PUP Friday: RelevantKnowledge

PUP Friday: RelevantKnowledge

RelevantKnowledge is a Marketscore variant. It is considered adware and by some even seen as spyware. MarketScore, formerly known as Netsetter, uses RelevantKnowledge to gather data about internet usage. The data are sold for various goals. These include internet development, commerce, economic analysis, and market predictions. Officially RelevantKnowledge is part of TWRG, Inc. which in turn is part of comScore, Inc.

 comScore, Inc. is a global media measurement and analytics company providing marketing data and analytics to many of the world’s largest enterprises, media and advertising agencies, and publishers.

Privacy Policy

Their online privacy policy seems to be aimed at their panelists, people who volunteer to fill out online surveys. It can be found at their site. It does mention, however, that it also uses bundlers.

Software downloads – RelevantKnowledge sponsors select software that members enjoy for free. This research software is easily installed and easily removed.

Privacy Policy

What struck me as odd is that the notification shown in the next screenshot did not show up every time I installed this bundle. In fact I had to try a few times before I saw it. We can’t be sure if this is intentional or a flaw in the bundler.


 A very important sentence in that notification is the reason why this is considered spyware by some and just adware by others.

We make commercially viable efforts to automatically filter confidential personally identifiable information and to purge our databases of such information about our panelists when inadvertently collected.

Now, if I were a less trusting person I could read that as “we try to remove the really confidential stuff if you signed up voluntarily.” For sure it should leave you wondering what they consider:

  • viable efforts: is there an acceptable standard for this and are they in compliance?
  • confidential personally identifiable: is not everything that is personally identifiable considered confidential, and if so what exactly isn’t?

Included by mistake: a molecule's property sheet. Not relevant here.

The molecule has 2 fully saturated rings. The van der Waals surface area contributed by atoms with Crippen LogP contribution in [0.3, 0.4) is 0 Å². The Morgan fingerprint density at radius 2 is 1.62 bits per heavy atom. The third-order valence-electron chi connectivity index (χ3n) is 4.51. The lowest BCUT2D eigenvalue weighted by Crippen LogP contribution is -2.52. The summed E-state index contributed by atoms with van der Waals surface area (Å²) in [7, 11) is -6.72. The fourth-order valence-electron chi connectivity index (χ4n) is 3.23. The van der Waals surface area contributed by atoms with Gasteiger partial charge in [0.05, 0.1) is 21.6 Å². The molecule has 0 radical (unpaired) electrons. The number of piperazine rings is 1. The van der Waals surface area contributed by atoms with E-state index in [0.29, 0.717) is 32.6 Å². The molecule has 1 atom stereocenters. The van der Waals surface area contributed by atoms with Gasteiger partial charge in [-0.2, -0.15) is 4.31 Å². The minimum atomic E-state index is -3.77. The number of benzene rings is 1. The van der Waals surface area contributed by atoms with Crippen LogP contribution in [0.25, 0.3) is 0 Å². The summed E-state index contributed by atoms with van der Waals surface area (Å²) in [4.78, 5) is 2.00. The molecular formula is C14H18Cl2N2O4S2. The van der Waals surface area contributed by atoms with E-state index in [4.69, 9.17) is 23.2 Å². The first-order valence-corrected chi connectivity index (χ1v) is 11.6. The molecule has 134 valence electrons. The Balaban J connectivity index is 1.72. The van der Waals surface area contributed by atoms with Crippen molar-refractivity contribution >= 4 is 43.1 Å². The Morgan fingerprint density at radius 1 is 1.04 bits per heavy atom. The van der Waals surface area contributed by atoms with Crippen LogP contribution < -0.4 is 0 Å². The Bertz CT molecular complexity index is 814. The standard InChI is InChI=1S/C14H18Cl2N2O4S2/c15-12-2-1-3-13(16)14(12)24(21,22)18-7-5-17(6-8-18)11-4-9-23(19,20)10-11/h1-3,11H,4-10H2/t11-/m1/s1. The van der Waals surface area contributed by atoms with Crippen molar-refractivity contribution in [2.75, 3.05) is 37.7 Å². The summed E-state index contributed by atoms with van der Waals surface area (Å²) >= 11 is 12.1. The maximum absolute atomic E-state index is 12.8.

• panelists: does this include the people that get the software in a bundle?

All in all it is not hard to see where the suspicions of being spyware are stemming from.


Looking at the installation of such a bundle we used Scrollup – adware in its own right – as an example. As you can see below you are given the opportunity not to include RelevantKnowledge.



During install you can “Accept” or “Decline” RelevantKnowledge

All the changes made by that installer can be found in the logs that are included in our removal guide on the forums. Most notably the RelevantKnowledge service that will be set to run automatically. This means that this service will always be running in the background unless the user does something about it. The file can usually be found at “C:Program Files (x86)RelevantKnowledgerlservice.exe”

Another notable fact is that the bundle installer downloads a file called PackageV.exe from post[dot]securestudies[dot]com before it offers the option to include RelevantKnowledge. This file used to be called rkverify.exe so your guess that it serves to check whether RelevantKnowledge is already installed is probably the same as mine.

Detection and Protection

Malwarebytes Anti-Malware Premium protects you against Scrollup and RelevantKnowledge getting installed.


And Malwarebytes Anti-Malware (both the free and paid versions) are able to remove them from your system. An elaborate removal guide for the bundle we used as an example can be found on our forums.


Relevant Knowledge is adware that comes bundled with many freeware utilities. But there are claims that it is spyware as well. We tried to show you some reasons for those suspicions.

Relevant hash values

Md5 rlservice.exe eb136d46ff65cdf9ef782f9f3eed2d83

Md5 rlls.dll aa863cd8bc4f13a12f2582bbdf5b8ca0

Md5 installer  dfdc9a70b733bd01ec7de20085e3e49b

Md5 PackageV.exe  11033fe49e144984b82ae16ce1221cd0

As always: Save yourself the hassle and get protected.

Pieter Arntz


Pieter Arntz

Malware Intelligence Researcher

Was a Microsoft MVP in consumer security for 12 years running. Can speak four languages. Smells of rich mahogany and leather-bound books.